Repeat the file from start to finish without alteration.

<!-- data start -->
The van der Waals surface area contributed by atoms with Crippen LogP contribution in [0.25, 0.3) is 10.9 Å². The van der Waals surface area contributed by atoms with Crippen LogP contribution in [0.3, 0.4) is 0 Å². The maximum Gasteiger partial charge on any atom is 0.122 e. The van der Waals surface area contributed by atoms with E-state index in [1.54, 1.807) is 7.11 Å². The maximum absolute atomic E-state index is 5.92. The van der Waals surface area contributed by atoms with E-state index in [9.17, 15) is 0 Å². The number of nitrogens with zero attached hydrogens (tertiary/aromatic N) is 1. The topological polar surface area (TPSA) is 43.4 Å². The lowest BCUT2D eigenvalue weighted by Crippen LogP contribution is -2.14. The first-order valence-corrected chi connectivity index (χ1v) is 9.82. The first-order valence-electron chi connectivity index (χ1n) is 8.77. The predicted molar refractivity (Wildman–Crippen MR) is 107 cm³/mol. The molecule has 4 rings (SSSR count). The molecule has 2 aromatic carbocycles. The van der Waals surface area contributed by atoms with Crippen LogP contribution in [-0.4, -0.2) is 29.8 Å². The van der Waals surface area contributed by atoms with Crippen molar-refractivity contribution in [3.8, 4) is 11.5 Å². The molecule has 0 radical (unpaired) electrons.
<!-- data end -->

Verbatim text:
The van der Waals surface area contributed by atoms with Crippen LogP contribution in [0.25, 0.3) is 10.9 Å². The van der Waals surface area contributed by atoms with Crippen LogP contribution in [0.3, 0.4) is 0 Å². The maximum Gasteiger partial charge on any atom is 0.122 e. The van der Waals surface area contributed by atoms with E-state index in [1.54, 1.807) is 7.11 Å². The maximum absolute atomic E-state index is 5.92. The van der Waals surface area contributed by atoms with E-state index in [9.17, 15) is 0 Å². The number of nitrogens with zero attached hydrogens (tertiary/aromatic N) is 1. The topological polar surface area (TPSA) is 43.4 Å². The lowest BCUT2D eigenvalue weighted by Crippen LogP contribution is -2.14. The first-order valence-corrected chi connectivity index (χ1v) is 9.82. The first-order valence-electron chi connectivity index (χ1n) is 8.77. The predicted molar refractivity (Wildman–Crippen MR) is 107 cm³/mol. The molecule has 4 rings (SSSR count). The molecule has 2 aromatic carbocycles. The van der Waals surface area contributed by atoms with Crippen LogP contribution in [-0.4, -0.2) is 29.8 Å². The van der Waals surface area contributed by atoms with Crippen molar-refractivity contribution in [3.8, 4) is 11.5 Å². The molecule has 0 radical (unpaired) electrons.